Privatising airports due to lack of funds for infrastructure development is not a “magic solution” for African governments, Alexandre de Juniac, CEO of the International Air Transport Association (Iata) said.
Governments in Africa should be careful before they just “rush into” privatising airports, he told Fin24 on the sidelines of Iata’s 75th annual general meeting in Seoul, South Korea, on Monday.
“We encourage governments to consider all options before they make a decision on whether to privatise an airport or not,” he said. Iata has guidelines available on how it suggests governments should proceed when considering the privatisation of airports or not.
Many bad experiences, few good ones
“We have seen so many bad experiences when airports have been privatised and only a few good ones,” said De Juniac.
“We understand that many governments in Africa would go for the privatisation option, because of lack of funds, but we are simply saying they should be careful.”
Another focus point for Iata in Africa is to continue to encourage governments to forge ahead with the implementation of the Single African Air Transport Market (SAATM).
The process has been slow.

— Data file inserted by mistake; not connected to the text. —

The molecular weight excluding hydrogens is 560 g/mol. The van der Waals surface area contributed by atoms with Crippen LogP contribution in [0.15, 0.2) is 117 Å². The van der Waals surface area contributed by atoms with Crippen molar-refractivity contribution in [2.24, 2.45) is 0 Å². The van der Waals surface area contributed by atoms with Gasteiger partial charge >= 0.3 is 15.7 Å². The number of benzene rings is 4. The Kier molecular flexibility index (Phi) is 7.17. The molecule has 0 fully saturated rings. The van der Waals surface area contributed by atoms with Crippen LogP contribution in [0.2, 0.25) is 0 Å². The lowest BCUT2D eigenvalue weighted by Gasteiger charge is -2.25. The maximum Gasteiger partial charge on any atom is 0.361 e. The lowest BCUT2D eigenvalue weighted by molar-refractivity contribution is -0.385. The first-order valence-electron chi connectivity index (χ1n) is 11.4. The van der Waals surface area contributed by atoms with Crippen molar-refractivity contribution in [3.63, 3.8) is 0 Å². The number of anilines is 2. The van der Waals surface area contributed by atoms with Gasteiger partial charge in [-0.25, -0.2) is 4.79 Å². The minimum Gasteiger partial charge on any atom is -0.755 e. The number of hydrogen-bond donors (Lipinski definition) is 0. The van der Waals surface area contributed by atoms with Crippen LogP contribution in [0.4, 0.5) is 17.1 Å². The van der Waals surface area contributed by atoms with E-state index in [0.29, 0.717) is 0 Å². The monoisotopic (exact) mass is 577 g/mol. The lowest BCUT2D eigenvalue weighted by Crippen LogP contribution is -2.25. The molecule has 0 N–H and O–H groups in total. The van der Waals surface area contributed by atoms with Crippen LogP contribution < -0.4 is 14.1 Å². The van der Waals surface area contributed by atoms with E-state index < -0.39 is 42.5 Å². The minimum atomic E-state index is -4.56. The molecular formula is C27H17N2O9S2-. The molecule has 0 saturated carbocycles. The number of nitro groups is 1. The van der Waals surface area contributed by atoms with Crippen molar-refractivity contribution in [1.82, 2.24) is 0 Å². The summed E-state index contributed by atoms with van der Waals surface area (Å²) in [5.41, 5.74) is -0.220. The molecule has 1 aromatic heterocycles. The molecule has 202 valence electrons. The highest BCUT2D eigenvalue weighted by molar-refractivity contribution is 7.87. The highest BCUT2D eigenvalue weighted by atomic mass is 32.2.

According to De Juniac, the lack of progress has mainly been due to political reasons as SAATM touches the sovereignty of countries. The reluctance also relates to economic reasons as some governments want to protect their own airlines from what they perceive as a threat from other airlines.
“Some think it will kill their initiative to build up their own national carriers,” said De Juniac.
“Iata will continue to push harder for SAATM. We think any initiative favourable to opening the skies in Africa is generally favourable for airlines as it expands traffic, which in turn brings gross domestic product (GDP) growth, jobs, and prosperity.”
Iata is busy with a study on the value of open skies in aviation in Africa and the benefits of increased intra-African connectivity.
“The reluctance to implement SAATM or not is mostly based on the political situation in each country. We saw the same type of thing in Europe initially regarding open skies there,” said De Juniac.